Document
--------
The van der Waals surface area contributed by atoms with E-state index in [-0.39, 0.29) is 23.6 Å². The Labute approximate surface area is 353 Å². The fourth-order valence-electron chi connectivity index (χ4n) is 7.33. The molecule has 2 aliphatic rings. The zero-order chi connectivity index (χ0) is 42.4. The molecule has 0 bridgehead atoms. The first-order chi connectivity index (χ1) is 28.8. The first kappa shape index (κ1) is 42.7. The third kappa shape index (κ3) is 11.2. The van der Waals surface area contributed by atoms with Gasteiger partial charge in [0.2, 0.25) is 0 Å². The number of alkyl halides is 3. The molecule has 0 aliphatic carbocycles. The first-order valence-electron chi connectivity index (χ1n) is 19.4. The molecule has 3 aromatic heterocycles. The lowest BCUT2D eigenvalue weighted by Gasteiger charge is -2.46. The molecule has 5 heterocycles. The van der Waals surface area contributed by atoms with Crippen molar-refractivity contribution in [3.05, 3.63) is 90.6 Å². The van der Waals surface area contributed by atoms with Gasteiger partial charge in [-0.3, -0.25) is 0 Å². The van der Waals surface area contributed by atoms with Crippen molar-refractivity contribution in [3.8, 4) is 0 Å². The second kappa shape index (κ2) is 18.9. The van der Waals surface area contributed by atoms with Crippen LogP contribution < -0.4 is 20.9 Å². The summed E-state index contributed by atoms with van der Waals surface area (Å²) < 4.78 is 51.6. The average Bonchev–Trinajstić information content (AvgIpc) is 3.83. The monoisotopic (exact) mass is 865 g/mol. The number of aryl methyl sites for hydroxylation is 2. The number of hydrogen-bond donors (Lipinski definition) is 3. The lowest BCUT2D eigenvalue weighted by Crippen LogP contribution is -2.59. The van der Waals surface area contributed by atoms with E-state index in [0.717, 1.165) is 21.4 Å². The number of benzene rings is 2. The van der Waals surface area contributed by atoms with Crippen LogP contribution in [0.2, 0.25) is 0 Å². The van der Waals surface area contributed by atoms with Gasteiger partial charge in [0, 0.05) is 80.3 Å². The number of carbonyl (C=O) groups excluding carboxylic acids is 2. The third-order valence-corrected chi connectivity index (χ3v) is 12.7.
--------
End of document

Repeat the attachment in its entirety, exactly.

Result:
The van der Waals surface area contributed by atoms with E-state index in [-0.39, 0.29) is 23.6 Å². The Labute approximate surface area is 353 Å². The fourth-order valence-electron chi connectivity index (χ4n) is 7.33. The molecule has 2 aliphatic rings. The zero-order chi connectivity index (χ0) is 42.4. The molecule has 0 bridgehead atoms. The first-order chi connectivity index (χ1) is 28.8. The first kappa shape index (κ1) is 42.7. The third kappa shape index (κ3) is 11.2. The van der Waals surface area contributed by atoms with Gasteiger partial charge in [0.2, 0.25) is 0 Å². The number of alkyl halides is 3. The molecule has 0 aliphatic carbocycles. The first-order valence-electron chi connectivity index (χ1n) is 19.4. The molecule has 3 aromatic heterocycles. The lowest BCUT2D eigenvalue weighted by Gasteiger charge is -2.46. The molecule has 5 heterocycles. The van der Waals surface area contributed by atoms with Crippen molar-refractivity contribution in [3.05, 3.63) is 90.6 Å². The van der Waals surface area contributed by atoms with Gasteiger partial charge in [-0.3, -0.25) is 0 Å². The van der Waals surface area contributed by atoms with Crippen molar-refractivity contribution in [3.8, 4) is 0 Å². The second kappa shape index (κ2) is 18.9. The van der Waals surface area contributed by atoms with Crippen LogP contribution < -0.4 is 20.9 Å². The summed E-state index contributed by atoms with van der Waals surface area (Å²) < 4.78 is 51.6. The average Bonchev–Trinajstić information content (AvgIpc) is 3.83. The monoisotopic (exact) mass is 865 g/mol. The number of aryl methyl sites for hydroxylation is 2. The number of hydrogen-bond donors (Lipinski definition) is 3. The lowest BCUT2D eigenvalue weighted by Crippen LogP contribution is -2.59. The van der Waals surface area contributed by atoms with E-state index in [0.717, 1.165) is 21.4 Å². The number of benzene rings is 2. The van der Waals surface area contributed by atoms with Crippen LogP contribution in [0.2, 0.25) is 0 Å². The van der Waals surface area contributed by atoms with Gasteiger partial charge in [0, 0.05) is 80.3 Å². The number of carbonyl (C=O) groups excluding carboxylic acids is 2. The third-order valence-corrected chi connectivity index (χ3v) is 12.7.